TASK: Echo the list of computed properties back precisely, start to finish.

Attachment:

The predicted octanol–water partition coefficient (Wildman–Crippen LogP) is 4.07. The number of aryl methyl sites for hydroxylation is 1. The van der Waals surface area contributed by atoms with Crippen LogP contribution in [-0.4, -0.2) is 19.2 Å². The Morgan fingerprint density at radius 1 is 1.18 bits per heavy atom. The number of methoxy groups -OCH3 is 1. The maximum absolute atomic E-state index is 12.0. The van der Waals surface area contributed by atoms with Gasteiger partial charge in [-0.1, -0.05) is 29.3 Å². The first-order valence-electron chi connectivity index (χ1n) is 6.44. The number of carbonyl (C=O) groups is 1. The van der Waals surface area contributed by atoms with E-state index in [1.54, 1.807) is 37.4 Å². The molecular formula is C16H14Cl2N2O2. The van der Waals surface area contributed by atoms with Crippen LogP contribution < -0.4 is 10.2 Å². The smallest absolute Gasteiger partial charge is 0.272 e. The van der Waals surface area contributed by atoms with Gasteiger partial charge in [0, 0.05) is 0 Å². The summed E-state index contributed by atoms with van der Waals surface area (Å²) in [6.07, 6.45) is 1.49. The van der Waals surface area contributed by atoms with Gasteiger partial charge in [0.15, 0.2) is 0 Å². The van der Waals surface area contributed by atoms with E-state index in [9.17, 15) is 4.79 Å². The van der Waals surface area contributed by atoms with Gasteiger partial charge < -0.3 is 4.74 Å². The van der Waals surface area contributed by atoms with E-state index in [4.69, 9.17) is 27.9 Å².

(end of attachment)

The predicted octanol–water partition coefficient (Wildman–Crippen LogP) is 4.07. The number of aryl methyl sites for hydroxylation is 1. The van der Waals surface area contributed by atoms with Crippen LogP contribution in [-0.4, -0.2) is 19.2 Å². The Morgan fingerprint density at radius 1 is 1.18 bits per heavy atom. The number of methoxy groups -OCH3 is 1. The maximum absolute atomic E-state index is 12.0. The van der Waals surface area contributed by atoms with Gasteiger partial charge in [-0.1, -0.05) is 29.3 Å². The first-order valence-electron chi connectivity index (χ1n) is 6.44. The number of carbonyl (C=O) groups is 1. The van der Waals surface area contributed by atoms with E-state index in [1.54, 1.807) is 37.4 Å². The molecular formula is C16H14Cl2N2O2. The van der Waals surface area contributed by atoms with Crippen LogP contribution < -0.4 is 10.2 Å². The smallest absolute Gasteiger partial charge is 0.272 e. The van der Waals surface area contributed by atoms with Gasteiger partial charge in [0, 0.05) is 0 Å². The summed E-state index contributed by atoms with van der Waals surface area (Å²) in [6.07, 6.45) is 1.49. The van der Waals surface area contributed by atoms with Gasteiger partial charge in [0.15, 0.2) is 0 Å². The van der Waals surface area contributed by atoms with E-state index in [9.17, 15) is 4.79 Å². The van der Waals surface area contributed by atoms with Gasteiger partial charge < -0.3 is 4.74 Å². The van der Waals surface area contributed by atoms with E-state index in [4.69, 9.17) is 27.9 Å².